If you are considering self-employment, then there is a fundamental decision that you will need to make about your whole approach to business.
You need to decide whether you are going to sell your skills to clients who want them; or whether you want to help a particular set of people to overcome their problems.
On the face of it, there isn’t much difference between the two. But bear with me here, because once you start to dig a little deeper, you will see that the difference is truly huge.
Many people, who are leaving employment and moving to self-employment fall into the trap of thinking like an employee: The client has a job that needs doing but doesn’t want to pay a permanent or full-time salary; you have skills and experience but don’t want to be tied down to a single employer.
This has the advantage of being easy and familiar, but it is far from ideal. It sets you up for an unequal relationship with your client and can lead to confusion about who is setting the agenda and taking responsibility for the results. Are you a consultant who is making recommendations or are you an employee who follows directions?
“I have great skills and experience. Please hire me.”
The alternative is for you to be the expert.
For a moment, let’s move away from your trade or profession and think about an expert who we all recognise: your doctor. When you go to the doctor you trust her to listen to your symptoms, to diagnose your problem and to set you on a specific course of action. She may discuss the options with you and set out alternatives, but there is no mistaking who is in charge here. She is giving her advice; you can take it or leave it.
Now, it’s unlikely that you have the years of medical training and framed certificates of a doctor. But whether your expertise is in software, customer service, timetabling or heating and ventilation, you can still choose whether you want to be the one who is called in to fix difficult problems, who is in charge of the situation, who is seen as an equal:
“I can see how that’s causing you problems. I have a proven solution. Are you interested?”
When you set out your stall (so to speak), you have the choice of telling the world all about yourself or all about the people and problems that you help with:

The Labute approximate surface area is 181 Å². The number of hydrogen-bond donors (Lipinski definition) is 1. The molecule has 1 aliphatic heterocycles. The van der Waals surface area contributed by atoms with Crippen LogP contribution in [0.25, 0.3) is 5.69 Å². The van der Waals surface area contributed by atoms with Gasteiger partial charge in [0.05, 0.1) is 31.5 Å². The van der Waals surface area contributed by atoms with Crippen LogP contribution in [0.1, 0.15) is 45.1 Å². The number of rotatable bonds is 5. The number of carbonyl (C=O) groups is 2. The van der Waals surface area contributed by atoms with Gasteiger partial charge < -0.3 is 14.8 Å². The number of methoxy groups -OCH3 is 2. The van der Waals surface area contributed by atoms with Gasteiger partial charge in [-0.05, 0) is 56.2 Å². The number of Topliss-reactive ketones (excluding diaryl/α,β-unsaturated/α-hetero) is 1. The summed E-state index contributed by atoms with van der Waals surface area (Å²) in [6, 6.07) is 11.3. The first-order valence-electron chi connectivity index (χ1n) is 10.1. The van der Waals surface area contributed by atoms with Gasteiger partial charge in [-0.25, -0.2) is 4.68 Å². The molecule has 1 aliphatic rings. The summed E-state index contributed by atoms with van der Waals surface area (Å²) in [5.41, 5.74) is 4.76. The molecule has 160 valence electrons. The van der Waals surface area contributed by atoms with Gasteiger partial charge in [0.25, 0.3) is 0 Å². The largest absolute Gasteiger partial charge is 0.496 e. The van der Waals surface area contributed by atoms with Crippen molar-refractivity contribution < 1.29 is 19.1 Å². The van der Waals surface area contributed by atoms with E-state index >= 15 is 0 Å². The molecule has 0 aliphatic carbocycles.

It’s certainly a lot easier to talk about yourself and what you can do. You don’t need to do market research or think about things from your customer’s perspective. And it’s true that there are customers out there, who know what needs to be done and what kind of person they need to do it. When someone like that comes looking, you don’t need particularly sophisticated marketing, you just need to set out your skills and experience. Chances are they will shortlist a few similar people and start negotiating on price.
But there are many, many more potential customers, who recognise that they have a problem and want to fix it, but don’t know where to start. They feel the pain and may well understand how much it is costing them, but they are very unlikely to know enough about the solution to line up a lot of different suppliers and start beating them down on price.
Marketing theory teaches us that these people don’t want to understand how the solution works, they just need to be convinced that they can trust you and that you have a track record, helping people like them. We’ll look more at that last point next…
When marketing guru, Seth Godin, talks about expertise he uses the phrase
“famous in the family”
What does this mean? Well, within our family, I am known for making a great spaghetti bolognaise. You almost certainly didn’t know that, and it doesn’t matter that you didn’t know. The only people who need to know about this very specific culinary expertise are my immediate family. And they do know. So, whenever there is spaghetti bolognaise on the menu, I’m the one who is asked to make it.
Similarly, you probably don’t need to achieve global recognition for your particular expertise. In order to achieve business success, you almost certainly don’t need to be known by thousands of people. However, what you do need is to be respected by the right people.
That’s why the cornerstone of successful marketing is a well-defined, tightly focused target market. A market segment should comprise people who will recognise the similarities between each other and understand that they share similar challenges. So, when they hear who else you have helped, they will accept that you are very likely to be a good fit for them, too.
Most importantly, your target markets should include people who you really care about and who you want to succeed (the word ‘passionate’ is often overused but is correct here). At networking events, presentations and customer meetings, people will see right through you if all you do is target the most profitable customers.
Self-employment gives you the opportunity to do work that matters and that makes a difference. It’s up to you whether you are ready to step up the challenge.